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Second-generation biofuels

To develop new fuels

Second-generation biofuels, produced using the inedible part of plants, are used to power vehicles, limiting their CO2 emissions.

Fossil fuels represent more than 80% of world consumption, and transport in particular depends 95% on oil. While reserves are diminishing, worldwide demand is constantly increasing, due to the emergence of certain economies. Experts estimate that the global demand for energy could rise by more than 50% between 2009 and 2030 and that oil production will reach a peak around 2020/2030.

Burning fossil fuels generates CO2, a greenhouse gas that is the primary cause of global warming.

It is therefore necessary to find cleaner fuels that do not depend on oil.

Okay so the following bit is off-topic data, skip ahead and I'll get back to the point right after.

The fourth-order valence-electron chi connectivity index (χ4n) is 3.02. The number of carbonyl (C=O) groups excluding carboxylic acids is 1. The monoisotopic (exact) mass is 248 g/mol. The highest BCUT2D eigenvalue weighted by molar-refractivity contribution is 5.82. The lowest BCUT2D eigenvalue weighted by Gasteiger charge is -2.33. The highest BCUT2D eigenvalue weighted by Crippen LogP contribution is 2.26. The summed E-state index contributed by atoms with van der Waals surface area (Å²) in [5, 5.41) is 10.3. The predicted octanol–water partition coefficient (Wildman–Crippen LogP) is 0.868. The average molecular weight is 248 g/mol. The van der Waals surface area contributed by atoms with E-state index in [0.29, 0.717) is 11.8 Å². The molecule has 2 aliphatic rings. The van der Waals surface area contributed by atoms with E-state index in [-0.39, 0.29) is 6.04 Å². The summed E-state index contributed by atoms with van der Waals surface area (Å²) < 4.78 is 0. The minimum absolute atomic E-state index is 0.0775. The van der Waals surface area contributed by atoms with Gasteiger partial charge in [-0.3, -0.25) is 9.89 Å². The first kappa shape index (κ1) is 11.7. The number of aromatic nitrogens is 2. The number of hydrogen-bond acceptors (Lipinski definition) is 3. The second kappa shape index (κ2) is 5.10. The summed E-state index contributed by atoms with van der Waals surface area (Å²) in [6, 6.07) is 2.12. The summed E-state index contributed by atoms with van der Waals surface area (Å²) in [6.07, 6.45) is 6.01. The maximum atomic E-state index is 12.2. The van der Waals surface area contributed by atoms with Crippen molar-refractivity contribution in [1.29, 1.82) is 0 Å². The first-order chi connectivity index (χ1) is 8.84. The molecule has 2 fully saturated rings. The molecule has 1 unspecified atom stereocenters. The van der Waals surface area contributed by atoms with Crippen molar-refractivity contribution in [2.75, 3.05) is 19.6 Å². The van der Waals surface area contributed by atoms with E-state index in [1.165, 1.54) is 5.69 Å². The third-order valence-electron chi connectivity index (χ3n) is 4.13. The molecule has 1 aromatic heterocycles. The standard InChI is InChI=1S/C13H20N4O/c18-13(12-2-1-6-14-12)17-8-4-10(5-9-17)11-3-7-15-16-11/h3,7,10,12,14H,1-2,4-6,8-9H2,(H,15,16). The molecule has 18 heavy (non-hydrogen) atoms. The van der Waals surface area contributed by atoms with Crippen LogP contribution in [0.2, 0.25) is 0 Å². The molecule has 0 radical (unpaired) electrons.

Biofuels are an alternative for powering vehicles, replacing traditional petrol. There are 2 types of biofuels:

  • First-generation biofuels are extracted from agricultural products: beetroot, rape seed, etc. They compete with foodstuffs.
  • Second-generation biofuels are produced using the inedible part of plants (straw, wood, plant waste). Unlike first-generation biofuels, they do not compete with the use of raw materials as food. They can be used directly by traditional vehicles and considerably reduce CO2 emissions.

The Group is actively involved in the development of technologies to produce second-generation biofuels. Air Liquide is building a pilot unit in Karlsruhe (Germany), to demonstrate the feasibility of the industrial production of these biofuels.

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